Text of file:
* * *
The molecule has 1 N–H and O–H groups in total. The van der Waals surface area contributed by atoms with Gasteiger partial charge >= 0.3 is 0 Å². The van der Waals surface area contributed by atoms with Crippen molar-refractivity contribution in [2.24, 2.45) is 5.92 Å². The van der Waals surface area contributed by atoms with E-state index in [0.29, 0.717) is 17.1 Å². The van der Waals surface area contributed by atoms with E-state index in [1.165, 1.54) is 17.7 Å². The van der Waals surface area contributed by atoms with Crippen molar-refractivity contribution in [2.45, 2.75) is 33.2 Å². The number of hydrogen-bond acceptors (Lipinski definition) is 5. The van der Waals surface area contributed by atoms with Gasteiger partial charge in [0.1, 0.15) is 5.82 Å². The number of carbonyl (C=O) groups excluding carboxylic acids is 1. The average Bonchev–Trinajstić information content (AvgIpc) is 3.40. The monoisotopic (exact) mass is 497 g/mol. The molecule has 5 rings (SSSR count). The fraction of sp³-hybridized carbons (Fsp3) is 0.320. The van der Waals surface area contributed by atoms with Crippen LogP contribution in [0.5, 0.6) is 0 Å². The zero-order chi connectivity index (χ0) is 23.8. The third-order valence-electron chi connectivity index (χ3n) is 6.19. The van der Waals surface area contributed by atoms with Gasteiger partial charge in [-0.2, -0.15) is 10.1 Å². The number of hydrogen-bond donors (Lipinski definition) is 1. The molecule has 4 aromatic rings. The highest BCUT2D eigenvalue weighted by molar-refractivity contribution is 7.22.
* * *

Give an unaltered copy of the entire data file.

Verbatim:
The molecule has 1 N–H and O–H groups in total. The van der Waals surface area contributed by atoms with Gasteiger partial charge >= 0.3 is 0 Å². The van der Waals surface area contributed by atoms with Crippen molar-refractivity contribution in [2.24, 2.45) is 5.92 Å². The van der Waals surface area contributed by atoms with E-state index in [0.29, 0.717) is 17.1 Å². The van der Waals surface area contributed by atoms with E-state index in [1.165, 1.54) is 17.7 Å². The van der Waals surface area contributed by atoms with Crippen molar-refractivity contribution in [2.45, 2.75) is 33.2 Å². The number of hydrogen-bond acceptors (Lipinski definition) is 5. The van der Waals surface area contributed by atoms with Gasteiger partial charge in [0.1, 0.15) is 5.82 Å². The number of carbonyl (C=O) groups excluding carboxylic acids is 1. The average Bonchev–Trinajstić information content (AvgIpc) is 3.40. The monoisotopic (exact) mass is 497 g/mol. The molecule has 5 rings (SSSR count). The fraction of sp³-hybridized carbons (Fsp3) is 0.320. The van der Waals surface area contributed by atoms with Crippen LogP contribution in [0.5, 0.6) is 0 Å². The zero-order chi connectivity index (χ0) is 23.8. The third-order valence-electron chi connectivity index (χ3n) is 6.19. The van der Waals surface area contributed by atoms with Gasteiger partial charge in [-0.2, -0.15) is 10.1 Å². The number of hydrogen-bond donors (Lipinski definition) is 1. The molecule has 4 aromatic rings. The highest BCUT2D eigenvalue weighted by molar-refractivity contribution is 7.22.